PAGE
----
All the color fundus images for the assessment of PANDORA were randomly drawn from the database of the Lothian Birth Cohort (LBC) 1936 study.34 The LBC study included the surviving members of the 1947 Scottish Mental Survey (n=70,805) who were born in 1936 and currently reside in the Edinburgh area (Lothian) of Scotland. Three hundred and twelve individuals were tracked successfully and had their retinal photos taken at the Wellcome Trust Clinical Research Facility, Western General Hospital, NHS Lothian, Scotland. This research complied with the Declaration of Helsinki and was approved by the Lothian (Scotland A) Research Ethics Committee.

Our imaging tool, PANDORA, is implemented in MATLAB (Mathworks Inc., Natick, MA, USA). All fundus images were first cropped manually to the region of interest (ROI) and had a “ground truth” estimate of the OD and PPA regions defined by an ophthalmologist (author AL), who had not seen the results from PANDORA. Figure 3 shows an example of the ROI selection on a left eye fundus image.

Fig. 3

An example fundus image of a left eye. The white box, which is manually drawn, encloses the region of interest.


Figure 4 illustrates the flow chart of the PANDORA algorithm, which can be divided into three phases. The OD segmentation module uses an ellipse fitting technique on a (Sobel) edge map in the red channel to outline the OD boundary. With the OD removed, the PPA detection module then determines the presence of PPA in the temporal zone using prior knowledge about the nature of PPA. Note that the temporal zone is one of the four zones in the fundus image (see Fig. 5), in which PPA normally first develops. Once the PPA region is detected, we then conduct PPA segmentation using a combination of image processing techniques: thresholding, a scanning filter, and multiseed region growing methods.20

Fig. 4

A flow chart for segmentation of the OD and PPA. The scheme consists of three main phases: OD segmentation (gray), PPA detection (pale yellow), and PPA segmentation (cyan).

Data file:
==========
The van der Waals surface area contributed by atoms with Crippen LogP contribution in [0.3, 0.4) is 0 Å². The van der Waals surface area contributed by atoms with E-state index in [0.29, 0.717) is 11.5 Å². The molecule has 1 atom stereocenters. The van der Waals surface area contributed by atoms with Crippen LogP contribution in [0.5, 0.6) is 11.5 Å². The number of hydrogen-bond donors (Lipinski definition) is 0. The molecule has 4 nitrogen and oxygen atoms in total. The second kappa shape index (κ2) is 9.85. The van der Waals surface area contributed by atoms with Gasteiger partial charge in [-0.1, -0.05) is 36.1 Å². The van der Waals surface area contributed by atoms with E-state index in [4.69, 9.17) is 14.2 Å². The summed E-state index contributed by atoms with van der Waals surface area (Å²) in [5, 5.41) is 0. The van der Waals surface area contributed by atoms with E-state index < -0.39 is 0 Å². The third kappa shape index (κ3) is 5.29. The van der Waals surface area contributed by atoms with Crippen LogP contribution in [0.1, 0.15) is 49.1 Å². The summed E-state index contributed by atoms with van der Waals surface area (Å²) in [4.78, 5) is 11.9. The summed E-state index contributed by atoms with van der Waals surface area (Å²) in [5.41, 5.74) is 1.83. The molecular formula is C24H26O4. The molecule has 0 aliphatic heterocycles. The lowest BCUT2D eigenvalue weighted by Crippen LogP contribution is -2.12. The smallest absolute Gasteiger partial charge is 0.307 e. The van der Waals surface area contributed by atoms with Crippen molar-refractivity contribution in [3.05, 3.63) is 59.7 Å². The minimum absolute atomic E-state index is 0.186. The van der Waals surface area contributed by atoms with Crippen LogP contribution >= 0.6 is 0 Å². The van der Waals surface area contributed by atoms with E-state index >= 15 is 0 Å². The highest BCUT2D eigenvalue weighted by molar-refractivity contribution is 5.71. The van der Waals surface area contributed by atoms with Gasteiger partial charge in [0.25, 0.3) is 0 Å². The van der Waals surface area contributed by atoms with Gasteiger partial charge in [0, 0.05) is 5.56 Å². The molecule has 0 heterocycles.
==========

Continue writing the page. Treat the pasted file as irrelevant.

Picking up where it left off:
Fig. 5

The process of PPA detection: (a) and (f) Examples of original fundus images. (b) and (g) Examples of original fundus images in the blue channel. (c) and (h) OD segmentation results from Phase 1. (d) Left clinical knowledge-based mask. (i) Right clinical knowledge-based mask. (e) and (j) The detection results shown as images with and without PPA, respectively.



Phase 1: OD Segmentation

The OD is extracted using a direct least square fitting algorithm of an ellipse (DLSFE).35 This algorithm yields an elliptical solution that minimizes the sum of squared algebraic distances from the image edge points to the fitted ellipse. However, this ellipse fitting technique is susceptible to noise and requires preprocessing to remove unwanted pixels from the fundus image before fitting.

First of all, a Sobel edge detector is applied to the red channel of the cropped image, generating an edge map. The Sobel operator was chosen for two reasons: (a) it could compute the gradient of image intensity and describe the smoothness of an edge (abrupt or gradual), hence providing a more reliable result (random noise would appear as abrupt edges); and (b) with a large convolution kernel, it could also act as a noise-filtering function. Once an edge map is produced, a two-stage preprocessing technique is used to eliminate noise. The first stage removes the retinal vessels originating from the OD region, as they may interfere with the accurate segmentation of the OD area. The detection of retinal vessels is achieved by applying the thresholding technique in hue channel of the images. The second stage isolates the OD (and the PPA) from the background by using a clustering technique with the nearest neighbor rule36 in the L*a*b* color space. To achieve that, samples of the ROI region and the background are first extracted in L*a*b* color space and then used as markers to classify each pixel (as the ROI or the background) by using the nearest neighbor rule. Upon completion, a DLSFE is fitted to estimate the OD boundary. To reduce fitting errors, we fit the OD region iteratively until the center of the fitting result is within a predetermined “tolerance” distance, which is 1/35th of the image width (in pixels), from the center of the cropped image (ROI).


Phase 2: PPA Detection